NEW PORT RICHEY
Making a candle is a tedious endeavor — one that takes patience and attention to the simple, repeated task of dipping a white, braided wick into a pot of hot wax, then a pitcher of cool water. Over time the wax builds up, and in the end comes your prize: a little light at the end of the tunnel, so to speak.
Maybe it helps that you learn something, too.
That was the point for some third-, fourth- and fifth-grade students at Bishop Larkin Catholic School, who for the past six weeks have been delving into a little U.S. history, particularly that of the 13 original colonies. No doubt textbooks offered an informative look at the people who forged a new life in a new world all that time ago.
But as any good teacher knows, it's not all about the books. Hands-on activities tend to stick with students.
That was the thought for Natalie DeMarco, Lorrin Baldwin and Paula Jones, who teach third, fourth and fifth grade, respectively. They wanted their students to get an inkling of what it was like to live in a world with no modern conveniences — to learn how resourceful people had to be.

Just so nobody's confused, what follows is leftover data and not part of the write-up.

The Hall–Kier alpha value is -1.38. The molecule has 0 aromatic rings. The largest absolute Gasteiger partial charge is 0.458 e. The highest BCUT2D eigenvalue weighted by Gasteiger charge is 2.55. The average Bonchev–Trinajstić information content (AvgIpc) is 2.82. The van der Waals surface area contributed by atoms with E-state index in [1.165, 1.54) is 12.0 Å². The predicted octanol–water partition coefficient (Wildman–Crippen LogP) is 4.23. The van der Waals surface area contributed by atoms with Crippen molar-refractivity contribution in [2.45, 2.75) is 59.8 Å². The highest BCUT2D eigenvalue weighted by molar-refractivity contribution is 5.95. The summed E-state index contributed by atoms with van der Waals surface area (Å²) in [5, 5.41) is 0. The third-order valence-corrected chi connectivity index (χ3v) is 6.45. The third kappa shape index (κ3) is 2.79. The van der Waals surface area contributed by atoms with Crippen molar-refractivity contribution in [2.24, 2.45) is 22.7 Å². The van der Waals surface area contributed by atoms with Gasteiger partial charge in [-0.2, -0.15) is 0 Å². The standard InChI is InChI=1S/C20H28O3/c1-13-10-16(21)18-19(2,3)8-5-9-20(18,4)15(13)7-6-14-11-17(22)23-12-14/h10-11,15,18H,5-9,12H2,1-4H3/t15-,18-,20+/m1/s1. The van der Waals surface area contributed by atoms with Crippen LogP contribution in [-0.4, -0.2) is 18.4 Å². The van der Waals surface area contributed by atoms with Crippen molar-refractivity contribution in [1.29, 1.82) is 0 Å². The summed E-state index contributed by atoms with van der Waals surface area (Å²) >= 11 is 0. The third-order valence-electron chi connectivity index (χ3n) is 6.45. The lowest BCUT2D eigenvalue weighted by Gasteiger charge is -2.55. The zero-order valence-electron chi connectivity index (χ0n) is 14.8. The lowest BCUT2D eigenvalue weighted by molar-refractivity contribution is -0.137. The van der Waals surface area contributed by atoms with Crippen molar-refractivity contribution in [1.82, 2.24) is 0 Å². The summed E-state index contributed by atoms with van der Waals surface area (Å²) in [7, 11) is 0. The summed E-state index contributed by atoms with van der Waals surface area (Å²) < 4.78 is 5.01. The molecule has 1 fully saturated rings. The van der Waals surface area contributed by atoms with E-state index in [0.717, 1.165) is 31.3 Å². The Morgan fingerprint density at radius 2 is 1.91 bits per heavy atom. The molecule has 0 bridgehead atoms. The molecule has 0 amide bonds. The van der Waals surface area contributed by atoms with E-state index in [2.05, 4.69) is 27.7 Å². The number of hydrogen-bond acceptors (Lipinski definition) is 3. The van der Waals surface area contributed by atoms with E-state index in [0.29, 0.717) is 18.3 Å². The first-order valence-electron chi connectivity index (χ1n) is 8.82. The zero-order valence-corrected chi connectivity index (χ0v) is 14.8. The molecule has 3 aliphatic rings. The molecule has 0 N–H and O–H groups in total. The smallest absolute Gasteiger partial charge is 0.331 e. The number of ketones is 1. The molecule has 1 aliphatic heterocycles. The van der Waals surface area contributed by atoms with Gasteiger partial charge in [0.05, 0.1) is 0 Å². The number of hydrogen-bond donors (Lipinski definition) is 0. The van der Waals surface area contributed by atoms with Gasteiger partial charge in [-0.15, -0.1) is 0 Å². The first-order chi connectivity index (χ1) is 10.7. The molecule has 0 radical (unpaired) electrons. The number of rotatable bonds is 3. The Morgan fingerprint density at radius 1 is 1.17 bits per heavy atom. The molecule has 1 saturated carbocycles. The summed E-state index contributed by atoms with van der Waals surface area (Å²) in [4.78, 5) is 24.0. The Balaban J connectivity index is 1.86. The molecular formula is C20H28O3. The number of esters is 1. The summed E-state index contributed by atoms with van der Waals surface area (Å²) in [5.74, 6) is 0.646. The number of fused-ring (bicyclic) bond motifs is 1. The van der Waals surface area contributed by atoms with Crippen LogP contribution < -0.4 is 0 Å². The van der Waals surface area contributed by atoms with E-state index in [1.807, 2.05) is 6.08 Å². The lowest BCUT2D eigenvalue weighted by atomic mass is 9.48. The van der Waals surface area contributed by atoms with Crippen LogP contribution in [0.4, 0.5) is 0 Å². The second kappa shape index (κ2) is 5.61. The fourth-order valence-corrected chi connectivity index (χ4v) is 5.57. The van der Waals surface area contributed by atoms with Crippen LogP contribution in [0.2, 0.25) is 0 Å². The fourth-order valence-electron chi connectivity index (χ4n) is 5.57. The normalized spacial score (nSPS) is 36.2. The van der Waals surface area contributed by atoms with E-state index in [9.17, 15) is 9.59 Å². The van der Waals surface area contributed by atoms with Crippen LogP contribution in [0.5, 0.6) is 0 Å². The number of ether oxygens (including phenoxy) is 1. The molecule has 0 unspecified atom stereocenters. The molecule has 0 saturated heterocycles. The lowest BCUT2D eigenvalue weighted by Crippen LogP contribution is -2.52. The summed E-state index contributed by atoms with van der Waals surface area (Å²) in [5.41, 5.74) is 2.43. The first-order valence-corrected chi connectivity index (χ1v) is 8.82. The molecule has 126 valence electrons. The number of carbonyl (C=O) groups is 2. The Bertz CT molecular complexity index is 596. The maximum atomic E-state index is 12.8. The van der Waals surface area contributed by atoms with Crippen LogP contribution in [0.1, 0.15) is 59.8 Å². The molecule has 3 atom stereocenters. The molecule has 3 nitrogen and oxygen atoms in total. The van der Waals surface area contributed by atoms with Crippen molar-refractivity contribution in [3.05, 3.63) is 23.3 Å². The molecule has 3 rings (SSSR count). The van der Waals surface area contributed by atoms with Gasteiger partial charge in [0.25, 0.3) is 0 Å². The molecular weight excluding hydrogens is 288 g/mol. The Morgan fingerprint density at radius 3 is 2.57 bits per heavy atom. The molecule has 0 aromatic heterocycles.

"We wanted them to realize that there was no Publix, no Walmart to buy things from back then," Jones said.
So for a couple of hours on a Friday afternoon, students gathered in their classrooms to take turns making candles, creamy butter and corn husk dolls.
Tedious? Maybe, but it was something else, too.
"It's fun," said 9-year-old Peggy Cosgrove, as she dipped her candle wick for the umpteenth time. "And I just like to know how these things are made."